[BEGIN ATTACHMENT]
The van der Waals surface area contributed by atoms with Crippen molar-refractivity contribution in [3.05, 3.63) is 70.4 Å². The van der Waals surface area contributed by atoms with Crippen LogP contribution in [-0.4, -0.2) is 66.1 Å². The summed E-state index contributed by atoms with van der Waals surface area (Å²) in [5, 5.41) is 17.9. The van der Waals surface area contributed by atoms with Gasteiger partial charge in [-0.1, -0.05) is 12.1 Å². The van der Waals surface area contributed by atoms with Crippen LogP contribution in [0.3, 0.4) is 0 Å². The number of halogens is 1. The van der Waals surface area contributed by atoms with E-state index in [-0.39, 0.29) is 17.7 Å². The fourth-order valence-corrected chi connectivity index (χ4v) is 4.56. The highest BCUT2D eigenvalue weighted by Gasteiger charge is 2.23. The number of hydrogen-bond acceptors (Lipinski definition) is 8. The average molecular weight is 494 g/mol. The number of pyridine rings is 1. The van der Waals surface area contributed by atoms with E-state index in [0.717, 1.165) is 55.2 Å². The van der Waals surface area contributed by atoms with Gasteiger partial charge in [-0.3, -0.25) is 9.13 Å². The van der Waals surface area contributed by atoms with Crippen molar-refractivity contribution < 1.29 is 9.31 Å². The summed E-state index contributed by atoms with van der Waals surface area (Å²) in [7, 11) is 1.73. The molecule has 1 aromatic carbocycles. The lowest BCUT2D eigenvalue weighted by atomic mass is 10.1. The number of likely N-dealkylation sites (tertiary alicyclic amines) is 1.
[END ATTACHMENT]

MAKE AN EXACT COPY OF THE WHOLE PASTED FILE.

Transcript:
The van der Waals surface area contributed by atoms with Crippen molar-refractivity contribution in [3.05, 3.63) is 70.4 Å². The van der Waals surface area contributed by atoms with Crippen LogP contribution in [-0.4, -0.2) is 66.1 Å². The summed E-state index contributed by atoms with van der Waals surface area (Å²) in [5, 5.41) is 17.9. The van der Waals surface area contributed by atoms with Gasteiger partial charge in [-0.1, -0.05) is 12.1 Å². The van der Waals surface area contributed by atoms with Crippen LogP contribution in [0.3, 0.4) is 0 Å². The number of halogens is 1. The van der Waals surface area contributed by atoms with E-state index in [-0.39, 0.29) is 17.7 Å². The fourth-order valence-corrected chi connectivity index (χ4v) is 4.56. The highest BCUT2D eigenvalue weighted by Gasteiger charge is 2.23. The number of hydrogen-bond acceptors (Lipinski definition) is 8. The average molecular weight is 494 g/mol. The number of pyridine rings is 1. The van der Waals surface area contributed by atoms with E-state index in [0.717, 1.165) is 55.2 Å². The van der Waals surface area contributed by atoms with Gasteiger partial charge in [-0.3, -0.25) is 9.13 Å². The van der Waals surface area contributed by atoms with Crippen molar-refractivity contribution < 1.29 is 9.31 Å². The summed E-state index contributed by atoms with van der Waals surface area (Å²) in [7, 11) is 1.73. The molecule has 1 aromatic carbocycles. The lowest BCUT2D eigenvalue weighted by atomic mass is 10.1. The number of likely N-dealkylation sites (tertiary alicyclic amines) is 1.